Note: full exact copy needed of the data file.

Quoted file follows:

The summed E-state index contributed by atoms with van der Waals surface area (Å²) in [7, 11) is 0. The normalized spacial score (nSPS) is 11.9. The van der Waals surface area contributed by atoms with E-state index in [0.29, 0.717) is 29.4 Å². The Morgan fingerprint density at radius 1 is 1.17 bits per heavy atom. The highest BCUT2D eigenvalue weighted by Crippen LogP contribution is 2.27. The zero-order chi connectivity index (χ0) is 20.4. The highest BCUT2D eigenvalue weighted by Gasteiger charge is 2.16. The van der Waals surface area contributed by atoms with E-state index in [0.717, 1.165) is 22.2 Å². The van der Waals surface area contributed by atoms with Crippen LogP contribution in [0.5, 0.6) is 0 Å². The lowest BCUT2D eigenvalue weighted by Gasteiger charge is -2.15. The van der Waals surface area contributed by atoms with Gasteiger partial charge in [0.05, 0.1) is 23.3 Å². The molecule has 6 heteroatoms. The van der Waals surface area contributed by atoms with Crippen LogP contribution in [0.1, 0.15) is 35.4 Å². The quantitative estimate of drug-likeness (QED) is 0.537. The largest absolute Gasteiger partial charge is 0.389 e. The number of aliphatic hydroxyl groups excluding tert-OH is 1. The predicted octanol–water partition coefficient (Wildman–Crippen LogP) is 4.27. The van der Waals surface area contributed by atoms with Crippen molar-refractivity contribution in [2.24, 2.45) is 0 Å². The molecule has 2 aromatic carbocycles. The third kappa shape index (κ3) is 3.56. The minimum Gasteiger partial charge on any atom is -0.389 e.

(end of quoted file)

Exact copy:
The summed E-state index contributed by atoms with van der Waals surface area (Å²) in [7, 11) is 0. The normalized spacial score (nSPS) is 11.9. The van der Waals surface area contributed by atoms with E-state index in [0.29, 0.717) is 29.4 Å². The Morgan fingerprint density at radius 1 is 1.17 bits per heavy atom. The highest BCUT2D eigenvalue weighted by Crippen LogP contribution is 2.27. The zero-order chi connectivity index (χ0) is 20.4. The highest BCUT2D eigenvalue weighted by Gasteiger charge is 2.16. The van der Waals surface area contributed by atoms with E-state index in [0.717, 1.165) is 22.2 Å². The van der Waals surface area contributed by atoms with Crippen LogP contribution in [0.5, 0.6) is 0 Å². The lowest BCUT2D eigenvalue weighted by Gasteiger charge is -2.15. The van der Waals surface area contributed by atoms with Gasteiger partial charge in [0.05, 0.1) is 23.3 Å². The molecule has 6 heteroatoms. The van der Waals surface area contributed by atoms with Crippen LogP contribution in [0.1, 0.15) is 35.4 Å². The quantitative estimate of drug-likeness (QED) is 0.537. The largest absolute Gasteiger partial charge is 0.389 e. The number of aliphatic hydroxyl groups excluding tert-OH is 1. The predicted octanol–water partition coefficient (Wildman–Crippen LogP) is 4.27. The van der Waals surface area contributed by atoms with Crippen molar-refractivity contribution in [2.24, 2.45) is 0 Å². The molecule has 2 aromatic carbocycles. The third kappa shape index (κ3) is 3.56. The minimum Gasteiger partial charge on any atom is -0.389 e.